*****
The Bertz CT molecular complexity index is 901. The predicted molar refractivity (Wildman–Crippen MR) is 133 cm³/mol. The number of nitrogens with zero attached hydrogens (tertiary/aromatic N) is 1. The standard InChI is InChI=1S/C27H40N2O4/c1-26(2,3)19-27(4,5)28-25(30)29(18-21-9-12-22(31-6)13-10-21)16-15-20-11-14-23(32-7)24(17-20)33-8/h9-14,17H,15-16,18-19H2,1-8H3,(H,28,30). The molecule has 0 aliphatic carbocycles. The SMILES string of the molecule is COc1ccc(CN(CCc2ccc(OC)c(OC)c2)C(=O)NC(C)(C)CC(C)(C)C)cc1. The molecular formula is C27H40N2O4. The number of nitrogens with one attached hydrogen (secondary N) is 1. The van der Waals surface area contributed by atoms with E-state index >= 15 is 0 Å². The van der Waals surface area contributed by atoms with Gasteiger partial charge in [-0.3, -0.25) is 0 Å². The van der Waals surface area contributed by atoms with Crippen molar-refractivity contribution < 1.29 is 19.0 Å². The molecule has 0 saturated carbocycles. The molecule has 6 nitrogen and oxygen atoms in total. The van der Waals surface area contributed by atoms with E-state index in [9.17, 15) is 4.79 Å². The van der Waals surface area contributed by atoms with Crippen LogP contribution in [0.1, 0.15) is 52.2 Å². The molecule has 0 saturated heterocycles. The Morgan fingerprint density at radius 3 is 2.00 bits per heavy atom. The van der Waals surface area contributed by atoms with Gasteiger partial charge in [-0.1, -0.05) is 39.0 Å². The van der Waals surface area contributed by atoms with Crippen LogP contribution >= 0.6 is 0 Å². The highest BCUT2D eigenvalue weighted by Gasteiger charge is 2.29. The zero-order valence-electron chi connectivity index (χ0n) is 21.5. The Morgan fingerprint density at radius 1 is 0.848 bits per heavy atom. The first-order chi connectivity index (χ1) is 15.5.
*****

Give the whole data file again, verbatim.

The Bertz CT molecular complexity index is 901. The predicted molar refractivity (Wildman–Crippen MR) is 133 cm³/mol. The number of nitrogens with zero attached hydrogens (tertiary/aromatic N) is 1. The standard InChI is InChI=1S/C27H40N2O4/c1-26(2,3)19-27(4,5)28-25(30)29(18-21-9-12-22(31-6)13-10-21)16-15-20-11-14-23(32-7)24(17-20)33-8/h9-14,17H,15-16,18-19H2,1-8H3,(H,28,30). The molecule has 0 aliphatic carbocycles. The SMILES string of the molecule is COc1ccc(CN(CCc2ccc(OC)c(OC)c2)C(=O)NC(C)(C)CC(C)(C)C)cc1. The molecular formula is C27H40N2O4. The number of nitrogens with one attached hydrogen (secondary N) is 1. The van der Waals surface area contributed by atoms with E-state index >= 15 is 0 Å². The van der Waals surface area contributed by atoms with Gasteiger partial charge in [-0.3, -0.25) is 0 Å². The van der Waals surface area contributed by atoms with Crippen molar-refractivity contribution < 1.29 is 19.0 Å². The molecule has 0 saturated carbocycles. The molecule has 6 nitrogen and oxygen atoms in total. The van der Waals surface area contributed by atoms with E-state index in [9.17, 15) is 4.79 Å². The van der Waals surface area contributed by atoms with Crippen LogP contribution in [0.1, 0.15) is 52.2 Å². The molecule has 0 saturated heterocycles. The Morgan fingerprint density at radius 3 is 2.00 bits per heavy atom. The van der Waals surface area contributed by atoms with Gasteiger partial charge in [-0.1, -0.05) is 39.0 Å². The van der Waals surface area contributed by atoms with Crippen LogP contribution >= 0.6 is 0 Å². The highest BCUT2D eigenvalue weighted by Gasteiger charge is 2.29. The zero-order valence-electron chi connectivity index (χ0n) is 21.5. The Morgan fingerprint density at radius 1 is 0.848 bits per heavy atom. The first-order chi connectivity index (χ1) is 15.5.